Camp was a great reminder that our minds and bodies will only get better at what we regularly practice; running everyday will make you a good runner and skiing all winter will make you a good skier. While such consistency is satisfying, sculling camp highlighted how refreshing and energizing it can be to step out of the expected and into the unfamiliar.

As running camp director, spending a week as a camper was, in many ways, a reconnaissance mission. Taking off the leader hat and swapping it for the camper cap allowed me to personally experience a week in the shoes of a camper. The week showed me the basis of what camp is all about: A welcome change of pace and departure from typical routine. Amidst the busy routines of our daily lives, it’s rare we have the opportunity to try a new activity or indulge in our favorite sport for week. Even when the opportunity does arise, we often hesitate for a myriad of reasons or excuses. The reality is a shift in routine can be unsettling, even exhausting. The new is always uncomfortable, but we only grow when we embrace this discomfort; the elation achieved and perspective gained is well worth the energy, nerves, and uncertainty.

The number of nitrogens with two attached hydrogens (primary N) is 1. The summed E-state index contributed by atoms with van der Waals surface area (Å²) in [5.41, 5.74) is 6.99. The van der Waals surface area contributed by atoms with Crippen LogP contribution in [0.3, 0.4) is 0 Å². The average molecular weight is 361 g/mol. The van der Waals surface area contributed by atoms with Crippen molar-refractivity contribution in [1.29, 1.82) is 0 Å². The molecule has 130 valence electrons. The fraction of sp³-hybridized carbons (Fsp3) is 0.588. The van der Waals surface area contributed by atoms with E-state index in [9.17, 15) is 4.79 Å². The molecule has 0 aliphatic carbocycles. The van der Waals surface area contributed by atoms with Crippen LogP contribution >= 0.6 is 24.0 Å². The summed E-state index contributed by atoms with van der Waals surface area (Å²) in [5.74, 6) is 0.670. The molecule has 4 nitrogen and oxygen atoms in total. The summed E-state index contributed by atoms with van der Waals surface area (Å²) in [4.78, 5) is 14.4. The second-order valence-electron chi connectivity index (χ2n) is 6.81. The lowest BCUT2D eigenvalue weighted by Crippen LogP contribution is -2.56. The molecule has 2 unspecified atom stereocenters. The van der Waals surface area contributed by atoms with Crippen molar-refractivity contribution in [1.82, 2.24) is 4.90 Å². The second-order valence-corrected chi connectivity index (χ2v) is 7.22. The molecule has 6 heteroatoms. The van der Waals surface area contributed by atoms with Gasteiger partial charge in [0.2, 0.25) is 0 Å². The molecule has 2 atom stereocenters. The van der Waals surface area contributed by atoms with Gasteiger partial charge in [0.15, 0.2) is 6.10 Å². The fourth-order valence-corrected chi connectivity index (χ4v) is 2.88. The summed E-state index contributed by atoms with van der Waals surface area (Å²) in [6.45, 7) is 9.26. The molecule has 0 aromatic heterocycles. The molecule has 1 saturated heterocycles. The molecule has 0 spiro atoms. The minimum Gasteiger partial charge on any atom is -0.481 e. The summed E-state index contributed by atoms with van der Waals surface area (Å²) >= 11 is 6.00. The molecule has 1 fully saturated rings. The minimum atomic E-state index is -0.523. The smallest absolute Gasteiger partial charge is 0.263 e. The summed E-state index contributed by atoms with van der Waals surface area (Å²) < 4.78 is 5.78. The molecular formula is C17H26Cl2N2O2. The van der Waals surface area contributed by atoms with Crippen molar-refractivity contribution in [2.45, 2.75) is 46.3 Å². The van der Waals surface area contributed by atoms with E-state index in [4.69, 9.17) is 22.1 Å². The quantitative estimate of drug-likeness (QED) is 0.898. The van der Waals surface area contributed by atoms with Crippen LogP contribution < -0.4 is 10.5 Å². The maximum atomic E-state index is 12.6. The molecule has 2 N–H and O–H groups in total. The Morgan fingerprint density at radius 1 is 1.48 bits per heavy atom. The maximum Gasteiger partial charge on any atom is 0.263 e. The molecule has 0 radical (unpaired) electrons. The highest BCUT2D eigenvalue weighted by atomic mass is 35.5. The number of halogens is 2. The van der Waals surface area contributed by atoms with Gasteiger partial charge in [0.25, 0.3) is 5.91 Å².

Am I an avid sculler now? No, but I do have a new-found appreciation for the sport and respect for the people who subscribe to it. The sport requires not only an impressive amount of strength and focus, but also fortitude to cope with volatile conditions on the water. Some of the sessions during camp were cold, rainy, and windy. Being caught in a heavy downpour on the middle of Big Hosmer and fighting a headwind back to the docks was enough to make me vow to never complain about a wet or blustery run again. Looking ahead, my goal this summer is to scull at least once a week, with the hope to stay in touch with at least some of what I learned at camp. I may be a fair-weather sculler, but I now recognize the joy of gliding over glassy waters on a clear, crisp morning row.